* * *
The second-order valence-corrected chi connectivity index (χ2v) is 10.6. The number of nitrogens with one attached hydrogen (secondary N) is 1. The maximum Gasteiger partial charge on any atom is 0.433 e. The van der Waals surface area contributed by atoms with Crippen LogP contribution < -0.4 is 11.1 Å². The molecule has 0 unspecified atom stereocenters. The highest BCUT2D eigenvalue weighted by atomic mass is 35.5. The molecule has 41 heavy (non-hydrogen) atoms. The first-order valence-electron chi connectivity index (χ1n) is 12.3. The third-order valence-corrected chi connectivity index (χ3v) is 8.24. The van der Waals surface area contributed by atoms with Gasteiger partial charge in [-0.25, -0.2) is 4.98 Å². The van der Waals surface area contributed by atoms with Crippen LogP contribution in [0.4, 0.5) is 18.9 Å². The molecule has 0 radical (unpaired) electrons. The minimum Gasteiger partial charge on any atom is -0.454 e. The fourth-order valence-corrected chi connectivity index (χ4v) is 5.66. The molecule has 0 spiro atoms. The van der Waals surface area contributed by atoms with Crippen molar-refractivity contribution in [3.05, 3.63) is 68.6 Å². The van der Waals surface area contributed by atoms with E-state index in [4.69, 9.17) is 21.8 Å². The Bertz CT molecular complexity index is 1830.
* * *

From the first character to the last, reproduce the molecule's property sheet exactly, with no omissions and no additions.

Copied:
The second-order valence-corrected chi connectivity index (χ2v) is 10.6. The number of nitrogens with one attached hydrogen (secondary N) is 1. The maximum Gasteiger partial charge on any atom is 0.433 e. The van der Waals surface area contributed by atoms with Crippen LogP contribution < -0.4 is 11.1 Å². The molecule has 0 unspecified atom stereocenters. The highest BCUT2D eigenvalue weighted by atomic mass is 35.5. The molecule has 41 heavy (non-hydrogen) atoms. The first-order valence-electron chi connectivity index (χ1n) is 12.3. The third-order valence-corrected chi connectivity index (χ3v) is 8.24. The van der Waals surface area contributed by atoms with Gasteiger partial charge in [-0.25, -0.2) is 4.98 Å². The van der Waals surface area contributed by atoms with Crippen LogP contribution in [0.4, 0.5) is 18.9 Å². The molecule has 0 radical (unpaired) electrons. The minimum Gasteiger partial charge on any atom is -0.454 e. The fourth-order valence-corrected chi connectivity index (χ4v) is 5.66. The molecule has 0 spiro atoms. The van der Waals surface area contributed by atoms with Crippen molar-refractivity contribution in [3.05, 3.63) is 68.6 Å². The van der Waals surface area contributed by atoms with E-state index in [4.69, 9.17) is 21.8 Å². The Bertz CT molecular complexity index is 1830.